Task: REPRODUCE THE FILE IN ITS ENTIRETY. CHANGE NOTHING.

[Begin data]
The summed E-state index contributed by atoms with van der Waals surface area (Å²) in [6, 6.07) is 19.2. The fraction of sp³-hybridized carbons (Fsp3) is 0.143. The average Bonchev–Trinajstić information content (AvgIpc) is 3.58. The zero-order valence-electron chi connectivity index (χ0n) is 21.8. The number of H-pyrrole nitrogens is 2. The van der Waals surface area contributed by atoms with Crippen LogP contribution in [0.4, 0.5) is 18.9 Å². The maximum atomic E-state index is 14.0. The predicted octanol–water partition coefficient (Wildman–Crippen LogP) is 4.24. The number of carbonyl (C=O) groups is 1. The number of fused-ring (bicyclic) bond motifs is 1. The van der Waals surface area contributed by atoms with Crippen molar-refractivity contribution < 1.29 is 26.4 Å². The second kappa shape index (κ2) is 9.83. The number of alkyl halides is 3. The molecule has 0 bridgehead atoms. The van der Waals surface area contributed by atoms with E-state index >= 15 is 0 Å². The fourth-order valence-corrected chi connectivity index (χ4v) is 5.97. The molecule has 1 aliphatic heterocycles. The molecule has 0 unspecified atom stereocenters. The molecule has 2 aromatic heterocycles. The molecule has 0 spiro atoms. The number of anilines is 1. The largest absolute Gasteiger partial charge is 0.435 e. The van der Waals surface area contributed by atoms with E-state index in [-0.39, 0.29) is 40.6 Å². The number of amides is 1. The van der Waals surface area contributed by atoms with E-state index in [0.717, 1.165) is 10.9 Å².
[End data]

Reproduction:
The summed E-state index contributed by atoms with van der Waals surface area (Å²) in [6, 6.07) is 19.2. The fraction of sp³-hybridized carbons (Fsp3) is 0.143. The average Bonchev–Trinajstić information content (AvgIpc) is 3.58. The zero-order valence-electron chi connectivity index (χ0n) is 21.8. The number of H-pyrrole nitrogens is 2. The van der Waals surface area contributed by atoms with Crippen LogP contribution in [0.4, 0.5) is 18.9 Å². The maximum atomic E-state index is 14.0. The predicted octanol–water partition coefficient (Wildman–Crippen LogP) is 4.24. The number of carbonyl (C=O) groups is 1. The number of fused-ring (bicyclic) bond motifs is 1. The van der Waals surface area contributed by atoms with Crippen molar-refractivity contribution < 1.29 is 26.4 Å². The second kappa shape index (κ2) is 9.83. The number of alkyl halides is 3. The molecule has 0 bridgehead atoms. The van der Waals surface area contributed by atoms with E-state index >= 15 is 0 Å². The fourth-order valence-corrected chi connectivity index (χ4v) is 5.97. The molecule has 1 aliphatic heterocycles. The molecule has 0 unspecified atom stereocenters. The molecule has 2 aromatic heterocycles. The molecule has 0 spiro atoms. The number of anilines is 1. The largest absolute Gasteiger partial charge is 0.435 e. The van der Waals surface area contributed by atoms with E-state index in [-0.39, 0.29) is 40.6 Å². The number of amides is 1. The van der Waals surface area contributed by atoms with E-state index in [0.717, 1.165) is 10.9 Å².